We have a room here at the hospital with couches and a rug and a dog bed, with no exam tables and with blinds closed for privacy and dim lighting; we designed it specifically to be more like a home and less like a hospital to reduce stress.  Mom and Dad decided that they just couldn’t be there at the end and asked me to do it; I guess it was fitting that I was there at the beginning of her life with us and at the end.  Sadie and I sat on the floor on that dog bed and I put my arms around her.  I held her while the doctor gave her a sedative, and I held her once she was asleep while the doctor gave an injection to stop her heart.  It was peaceful and calm; and then I went home and cried.



On the loss of a friend...

As a referral and emergency hospital, we see a lot of loss. I wish that we had happy endings for all the cases that we see but unfortunately, that doesn't seem to be the way it works. All of us can empathize with the losses we see, but some hit closer to home than others. Maybe it's that Jack Russell that you can relate to because you have a “terror” at home too. Maybe it's that grey cat that looks just like your first cat you had as a child. Maybe it's that biting dog that you could barely pet when it came to the clinic but you just couldn't help falling for because of her gumption and zest for life. Many of our patients are not just a cat or a dog, but a family member. We understand their loss because we've lost some of our own families too. Sometimes it's time for our friends to go and sometimes, it just doesn't make sense.

I remember when I lost my first cat –  my parents got me a book to help me understand and grieve. The book was called The Tenth Good Thing about Barney by Judith Voirst.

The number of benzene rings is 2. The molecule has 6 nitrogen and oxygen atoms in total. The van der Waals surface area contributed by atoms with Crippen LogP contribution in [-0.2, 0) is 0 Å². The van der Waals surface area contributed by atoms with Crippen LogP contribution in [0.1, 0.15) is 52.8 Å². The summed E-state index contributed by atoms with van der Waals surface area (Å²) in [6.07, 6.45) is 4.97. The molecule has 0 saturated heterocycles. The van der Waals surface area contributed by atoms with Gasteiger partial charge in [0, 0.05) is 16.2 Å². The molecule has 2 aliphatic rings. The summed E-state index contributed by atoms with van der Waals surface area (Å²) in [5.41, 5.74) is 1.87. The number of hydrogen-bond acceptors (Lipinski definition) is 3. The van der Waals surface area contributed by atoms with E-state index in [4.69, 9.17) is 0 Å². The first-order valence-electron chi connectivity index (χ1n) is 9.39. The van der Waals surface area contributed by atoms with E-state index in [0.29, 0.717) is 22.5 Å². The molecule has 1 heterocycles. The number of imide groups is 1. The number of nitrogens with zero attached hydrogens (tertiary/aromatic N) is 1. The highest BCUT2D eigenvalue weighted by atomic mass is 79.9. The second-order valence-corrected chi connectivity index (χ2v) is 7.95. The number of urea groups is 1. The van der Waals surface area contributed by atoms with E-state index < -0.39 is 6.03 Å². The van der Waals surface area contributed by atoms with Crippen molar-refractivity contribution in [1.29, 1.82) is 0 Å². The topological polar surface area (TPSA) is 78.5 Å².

“Barney was brave, and smart, and funny, and clean;

also cuddly and handsome.  And he only once ate a bird. 

It was sweet to hear him purr in my ear. 

And sometimes he slept on my belly and kept it warm.”

I think about that book a lot. I don't remember all of it but I remember that it helped me cope with the loss of my Bruno. He was hit by a car – we lived on a busy street and he was an indoor/outdoor cat. It didn't seem fair that I lost my friend so soon (it still doesn't). I remember when we first got Bruno – we were told he was a girl and my mom had named him Maggie. That changed at the first vet visit. It's funny the way that pets shape your life – Bruno helped me perfect my cat wrangling techniques when I was only five. Thanks Bruno.

Whatever the reason (or lack thereof), pets must leave our lives at some point. I feel fortunate to have cared for the ones that I have had in my life – whether they belonged to me or not. I have learned something from all of them. Ella taught me that Jack Russells never give up – never. Kitty taught me that she was in charge and she could take care of it. Daisy taught me that a positive attitude is always the best outlook on life and you can never have enough friends – that's a golden for you. I've learned a lot from having pets in my life. I can't say I enjoy crying at work but I'm glad I'm at a place where I can be there to help someone when they've lost their own friend. I know it hurts, but we hurt with you. In time, I hope you remember all that your friend has given to you and what lessons you can learn from them. Here's to all our furry friends – may they rest in peace and watch over us from across the Rainbow Bridge.

submitted by Sarah Ignelzi